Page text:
Oregano is a staple in most kitchens where it’s most often used to add flavor to Mediterranean dishes, but oregano also packs a surprisingly powerful, healthy punch. This culinary herb has a long history of use as a medicinal plant stretching back thousands of years, and has been used to treat viral and bacterial infections, parasites and asthma.
But its benefits don’t stop there. Oregano helps to protect against chronic diseases, improves digestion, boosts energy levels, strengthens bones, improves heart health and protects against type 2 diabetes.
Don’t you just love it when common foods turn out to be superstars? It’s so much easier to pick up some oregano (or grow some) than it is to track down the latest super-food – and it’s a lot cheaper too.
What Is Oregano?
Oregano is a perennial herb native to Europe and related to sweet marjoram. It’s a member of the mint family and the two herbs share a number of organic components and health benefits.
Its name means ‘mountain joy’ and the ancients must have truly rejoiced when they discovered all that this little plant could do for them. Traditionally Greek and Roman couples wore oregano wreaths at their weddings such was the plant’s importance in those days.
While oregano has been cultivated in Europe since the Middle Ages its popularity in the United States is fairly recent and is widely thought to be down to GI’s returning from war in Europe and bringing news of this tasty herb back with them which stimulated demand.
Like many herbs, oregano is a powerhouse of antioxidants, more so than any of the fruits and vegetables commonly heralded as great sources of these nutrients.
Among other nutrients, oregano provides vitamin K, manganese, calcium, iron, omega-3 fatty acids and fiber
Antioxidants In Oregano
Oregano contains antioxidant phytonutrients – including thymol and rosmarinic acid – that can prevent oxygen-based free radical damage to cell structures throughout the body.
Antioxidants are commonly added to processed foods – not to make the food healthier but to stop it spoiling – and in laboratory studies, oregano has proven to be a stronger antioxidant than either of the two most common synthetic antioxidants added to food (butylated hydroxytoluene and butylated hydroxyanisole).
On a gram for gram fresh weight basis, oregano has 42 times more antioxidant activity than apples, 30 times the antioxidant activity of potatoes, 12 times that of oranges and 4 times more than antioxidant rich blueberries.
Having a diet rich in antioxidants is so important because oxidative damage is an endless process caused by normal cellular metabolism. Oxidative damage, (or oxidative stress) results in the creation of free radicals, and free radicals are a root cause of many chronic diseases like heart disease and cancer. Free radicals also make you age faster, so you can thank them for your lines and wrinkles.
What’s a free radical? Free radicals are molecules missing one or more electrons. To make themselves whole they steal electrons from other cells in your body, damaging DNA and turning those cells into free radicals. Without sufficient antioxidant protection, the free radicals run rampant and disease is the result.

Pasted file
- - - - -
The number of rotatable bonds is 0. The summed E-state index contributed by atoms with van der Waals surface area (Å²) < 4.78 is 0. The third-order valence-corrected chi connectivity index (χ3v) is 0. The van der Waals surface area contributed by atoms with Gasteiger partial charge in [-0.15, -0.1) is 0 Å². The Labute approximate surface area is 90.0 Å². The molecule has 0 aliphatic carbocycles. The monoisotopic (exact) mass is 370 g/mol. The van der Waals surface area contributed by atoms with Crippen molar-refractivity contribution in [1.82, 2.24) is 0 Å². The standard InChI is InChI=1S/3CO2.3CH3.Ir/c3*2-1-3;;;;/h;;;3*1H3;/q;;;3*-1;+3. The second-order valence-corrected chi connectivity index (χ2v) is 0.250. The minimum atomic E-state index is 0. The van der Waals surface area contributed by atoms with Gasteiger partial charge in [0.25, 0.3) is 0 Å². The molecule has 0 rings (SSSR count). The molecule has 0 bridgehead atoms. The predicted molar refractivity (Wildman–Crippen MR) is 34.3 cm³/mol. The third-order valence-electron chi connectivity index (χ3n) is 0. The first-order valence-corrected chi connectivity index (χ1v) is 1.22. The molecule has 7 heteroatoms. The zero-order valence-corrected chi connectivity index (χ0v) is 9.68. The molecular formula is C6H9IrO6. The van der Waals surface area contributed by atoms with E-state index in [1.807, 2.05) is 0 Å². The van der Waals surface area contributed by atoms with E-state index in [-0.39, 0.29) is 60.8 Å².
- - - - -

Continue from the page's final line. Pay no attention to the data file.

Your body produces a number of different antioxidants but these antioxidants have to complemented by antioxidants from the diet.
By the way, the more unhealthy you are – drinking alcohol, smoking, eating processed foods, eating a diet high in sugar and high fructose corn syrup, being overweight, being sleep deprived, suffering from stress, taking prescription or recreational drugs, living in a polluted city, exposing your skin to too much sunlight, etc. – the less antioxidants your body produces, even as its need for these protective molecules shoots through the roof.
Your antioxidant production also declines as you age, which may be why chronic diseases tend to be a feature of old age, especially when diet is poor.
It’s crucial that you take in a wide variety of different antioxidants because all antioxidants aren’t created equal, even the ones made by your body.
Different antioxidants protect cells in different ways, and antioxidants that protect fatty cellular membranes can’t protect the watery parts of cells.
You have to have both kinds.
You also have to have antioxidants of different molecular sizes. Small molecule antioxidants neutralize free radicals. A major small molecule antioxidant is Vitamin C which neutralizes free radicals by donating one of its electrons without becoming a free radical itself.
Large protein antioxidants are one of the enzymatic antioxidants produced by your body and this type of antioxidant breaks down free radicals and removes them. In order to work properly these antioxidants need sufficient levels of zinc, manganese, copper and iron.
Bottom line when it comes to antioxidants – you can never have too many, so incorporating rich and diverse sources of antioxidants into your diet will make sure that you have plenty of free radical busting molecules protecting your health.
And given oregano’s abundance of antioxidants, its easy availability and its low cost, you should definitely think about using oregano as more than a just a tasty sprinkle on your pizza.
Oregano’s Immune System Boost
Oregano gives your immune system a boost in four ways. The first way is by nuking free radicals as we’ve already seen, the second way is through its antibacterial activity.